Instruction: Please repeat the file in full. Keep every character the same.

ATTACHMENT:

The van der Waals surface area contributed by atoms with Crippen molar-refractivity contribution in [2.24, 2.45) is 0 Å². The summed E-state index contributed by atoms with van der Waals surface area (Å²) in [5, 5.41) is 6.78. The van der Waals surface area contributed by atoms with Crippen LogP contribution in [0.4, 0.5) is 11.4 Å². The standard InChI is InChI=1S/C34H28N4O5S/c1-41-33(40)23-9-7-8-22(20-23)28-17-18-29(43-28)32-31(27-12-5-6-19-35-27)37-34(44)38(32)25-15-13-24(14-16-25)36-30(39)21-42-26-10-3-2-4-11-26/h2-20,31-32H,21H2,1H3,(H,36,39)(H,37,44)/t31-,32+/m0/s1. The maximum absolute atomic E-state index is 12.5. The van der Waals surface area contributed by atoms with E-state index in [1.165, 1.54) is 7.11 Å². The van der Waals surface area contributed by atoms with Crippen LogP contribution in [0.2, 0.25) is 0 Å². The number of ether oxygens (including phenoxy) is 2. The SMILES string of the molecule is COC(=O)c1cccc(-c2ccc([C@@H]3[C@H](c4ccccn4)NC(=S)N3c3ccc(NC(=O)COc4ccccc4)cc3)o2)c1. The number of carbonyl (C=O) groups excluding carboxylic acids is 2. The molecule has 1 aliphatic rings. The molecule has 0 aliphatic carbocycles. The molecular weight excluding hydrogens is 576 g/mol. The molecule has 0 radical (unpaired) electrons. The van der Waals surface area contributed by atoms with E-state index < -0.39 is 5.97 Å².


The van der Waals surface area contributed by atoms with Crippen molar-refractivity contribution in [2.24, 2.45) is 0 Å². The summed E-state index contributed by atoms with van der Waals surface area (Å²) in [5, 5.41) is 6.78. The van der Waals surface area contributed by atoms with Crippen LogP contribution in [0.4, 0.5) is 11.4 Å². The standard InChI is InChI=1S/C34H28N4O5S/c1-41-33(40)23-9-7-8-22(20-23)28-17-18-29(43-28)32-31(27-12-5-6-19-35-27)37-34(44)38(32)25-15-13-24(14-16-25)36-30(39)21-42-26-10-3-2-4-11-26/h2-20,31-32H,21H2,1H3,(H,36,39)(H,37,44)/t31-,32+/m0/s1. The maximum absolute atomic E-state index is 12.5. The van der Waals surface area contributed by atoms with E-state index in [1.165, 1.54) is 7.11 Å². The van der Waals surface area contributed by atoms with Crippen LogP contribution in [0.2, 0.25) is 0 Å². The number of ether oxygens (including phenoxy) is 2. The SMILES string of the molecule is COC(=O)c1cccc(-c2ccc([C@@H]3[C@H](c4ccccn4)NC(=S)N3c3ccc(NC(=O)COc4ccccc4)cc3)o2)c1. The number of carbonyl (C=O) groups excluding carboxylic acids is 2. The molecule has 1 aliphatic rings. The molecule has 0 aliphatic carbocycles. The molecular weight excluding hydrogens is 576 g/mol. The molecule has 0 radical (unpaired) electrons. The van der Waals surface area contributed by atoms with E-state index < -0.39 is 5.97 Å².